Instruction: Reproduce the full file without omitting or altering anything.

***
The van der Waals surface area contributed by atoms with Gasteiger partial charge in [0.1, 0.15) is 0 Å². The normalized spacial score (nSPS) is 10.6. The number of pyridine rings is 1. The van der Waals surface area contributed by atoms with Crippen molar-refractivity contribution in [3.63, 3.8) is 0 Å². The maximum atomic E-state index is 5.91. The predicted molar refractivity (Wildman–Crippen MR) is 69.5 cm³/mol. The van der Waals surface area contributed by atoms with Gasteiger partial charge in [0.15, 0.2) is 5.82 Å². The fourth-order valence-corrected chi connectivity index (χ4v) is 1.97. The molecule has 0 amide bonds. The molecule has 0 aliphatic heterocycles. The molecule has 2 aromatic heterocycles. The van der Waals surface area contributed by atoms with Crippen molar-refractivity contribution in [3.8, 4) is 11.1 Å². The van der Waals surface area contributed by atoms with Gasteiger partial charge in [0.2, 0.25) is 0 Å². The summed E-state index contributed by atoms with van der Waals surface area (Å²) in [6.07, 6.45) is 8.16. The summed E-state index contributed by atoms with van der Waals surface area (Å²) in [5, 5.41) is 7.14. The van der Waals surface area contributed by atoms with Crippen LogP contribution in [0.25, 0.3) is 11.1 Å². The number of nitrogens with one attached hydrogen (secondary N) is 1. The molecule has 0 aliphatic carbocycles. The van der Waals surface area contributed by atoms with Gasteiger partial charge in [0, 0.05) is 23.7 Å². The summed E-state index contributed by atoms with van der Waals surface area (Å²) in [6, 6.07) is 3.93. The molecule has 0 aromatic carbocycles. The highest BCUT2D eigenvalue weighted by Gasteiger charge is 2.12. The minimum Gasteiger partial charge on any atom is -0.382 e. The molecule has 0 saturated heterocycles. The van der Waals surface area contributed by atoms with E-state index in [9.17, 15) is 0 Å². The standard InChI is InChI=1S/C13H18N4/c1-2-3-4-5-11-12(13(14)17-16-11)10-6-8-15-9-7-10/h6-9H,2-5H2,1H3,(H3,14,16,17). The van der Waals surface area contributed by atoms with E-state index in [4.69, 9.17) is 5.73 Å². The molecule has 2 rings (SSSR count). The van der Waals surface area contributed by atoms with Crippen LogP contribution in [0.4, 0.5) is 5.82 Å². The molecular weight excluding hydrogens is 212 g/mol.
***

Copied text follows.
The van der Waals surface area contributed by atoms with Gasteiger partial charge in [0.1, 0.15) is 0 Å². The normalized spacial score (nSPS) is 10.6. The number of pyridine rings is 1. The van der Waals surface area contributed by atoms with Crippen molar-refractivity contribution in [3.63, 3.8) is 0 Å². The maximum atomic E-state index is 5.91. The predicted molar refractivity (Wildman–Crippen MR) is 69.5 cm³/mol. The van der Waals surface area contributed by atoms with Gasteiger partial charge in [0.15, 0.2) is 5.82 Å². The fourth-order valence-corrected chi connectivity index (χ4v) is 1.97. The molecule has 0 amide bonds. The molecule has 0 aliphatic heterocycles. The molecule has 2 aromatic heterocycles. The van der Waals surface area contributed by atoms with Crippen molar-refractivity contribution in [3.8, 4) is 11.1 Å². The van der Waals surface area contributed by atoms with Gasteiger partial charge in [0.2, 0.25) is 0 Å². The summed E-state index contributed by atoms with van der Waals surface area (Å²) in [6.07, 6.45) is 8.16. The summed E-state index contributed by atoms with van der Waals surface area (Å²) in [5, 5.41) is 7.14. The van der Waals surface area contributed by atoms with Crippen LogP contribution in [0.25, 0.3) is 11.1 Å². The number of nitrogens with one attached hydrogen (secondary N) is 1. The molecule has 0 aliphatic carbocycles. The van der Waals surface area contributed by atoms with Gasteiger partial charge in [0, 0.05) is 23.7 Å². The summed E-state index contributed by atoms with van der Waals surface area (Å²) in [6, 6.07) is 3.93. The molecule has 0 aromatic carbocycles. The highest BCUT2D eigenvalue weighted by Gasteiger charge is 2.12. The minimum Gasteiger partial charge on any atom is -0.382 e. The molecule has 0 saturated heterocycles. The van der Waals surface area contributed by atoms with E-state index in [9.17, 15) is 0 Å². The standard InChI is InChI=1S/C13H18N4/c1-2-3-4-5-11-12(13(14)17-16-11)10-6-8-15-9-7-10/h6-9H,2-5H2,1H3,(H3,14,16,17). The van der Waals surface area contributed by atoms with E-state index in [4.69, 9.17) is 5.73 Å². The molecule has 2 rings (SSSR count). The van der Waals surface area contributed by atoms with Crippen LogP contribution in [0.4, 0.5) is 5.82 Å². The molecular weight excluding hydrogens is 212 g/mol.